Price and market trends: Europe PX players point to confused monthly settlement again

17 July 2014 18:13 Source:ICIS Chemical Business

Europe short of PX, with low isomerisation rates, a force majeure and plentiful exports chasing high prices in Asia and US

Europe paraxylene (PX) market participants on 8 July talked of a difficult monthly settlement for July, with global uncertainty on pricing and new start ups.

European settlements have been difficult in recent months as, since February, the Asian market has not been able to agree on a monthly contract price.

Historically, Europe looks to Asia for guidance, with the risk of substantial imports if the European price is set higher than Asian prices.

As a result, the European price has tended to be set towards the end of the month when Asian spot prices are more visible. Sources say this is unlikely to change this month.

“I haven’t even talked to customers yet. They are keeping their heads down,” said one PX seller.

The situation is exacerbated by the strong swings in pricing. Asian spot prices hit a nine-month high by the end of June and then fell by 8% in the first week of July.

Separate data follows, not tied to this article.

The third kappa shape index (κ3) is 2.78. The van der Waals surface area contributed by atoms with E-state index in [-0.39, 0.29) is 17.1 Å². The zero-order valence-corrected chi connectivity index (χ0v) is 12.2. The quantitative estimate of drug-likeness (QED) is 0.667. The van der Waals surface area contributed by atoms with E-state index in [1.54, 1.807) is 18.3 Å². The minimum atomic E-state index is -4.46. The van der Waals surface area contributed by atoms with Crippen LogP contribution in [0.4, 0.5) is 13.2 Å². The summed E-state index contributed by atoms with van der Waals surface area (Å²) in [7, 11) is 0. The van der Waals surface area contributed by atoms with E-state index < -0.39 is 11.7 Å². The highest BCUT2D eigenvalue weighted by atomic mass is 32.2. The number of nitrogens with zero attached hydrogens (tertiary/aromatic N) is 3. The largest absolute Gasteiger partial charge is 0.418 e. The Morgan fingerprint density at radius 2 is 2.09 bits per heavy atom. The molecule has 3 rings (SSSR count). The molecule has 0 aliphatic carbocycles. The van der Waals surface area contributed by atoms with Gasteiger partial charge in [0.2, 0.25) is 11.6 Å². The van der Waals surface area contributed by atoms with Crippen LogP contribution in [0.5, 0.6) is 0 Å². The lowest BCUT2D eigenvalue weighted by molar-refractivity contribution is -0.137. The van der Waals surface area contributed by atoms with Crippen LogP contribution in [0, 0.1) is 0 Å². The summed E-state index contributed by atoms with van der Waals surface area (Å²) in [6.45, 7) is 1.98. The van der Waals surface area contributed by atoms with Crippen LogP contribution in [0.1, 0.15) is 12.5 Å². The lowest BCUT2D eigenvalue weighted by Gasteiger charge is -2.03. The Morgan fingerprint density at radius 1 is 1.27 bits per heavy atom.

“This month is very difficult. We will be watching developments. We saw Asian number falling down a lot in one week”, said a PX buyer.

With this level of uncertainty, arriving at a price for the month is seen as difficult. Sources last week were talking of initial indications of over €1,000/tonne.

One producer saw this as modest given Asian movement over June. However, considering movements over the past week, buyers see that target as too ambitious.

“Yesterday we thought a ­minimum of 1,050 [€/tonne] for July PX in Europe but after a few days drop, we think it’s too ­optimistic at 1,000,” said a second buyer.

“Generally speaking it’s very difficult to say a level, but I see 990-1,000 [€/tonne], with 1,000 as a psychological barrier,” said the first buyer.

Europe has been short of PX, with low isomerisation rates, a force majeure and plentiful exports chasing high prices in Asia and the US.

“The market is fairly long. I think the fact that producers ship out of Europe tells you the market is long. Exports are keeping the market balanced,” said the buyer.

However, how long the tightness in Europe will persist is open to question. In particular, new start-ups in South-East Asia during July should increase global capacities and put further uncertainty on global pricing.

“There is a few million tonnes expected in the summer. It will impact the market for sure”, said the buyer.

Caroline Murray contributed to this article

By Rhian O'Connor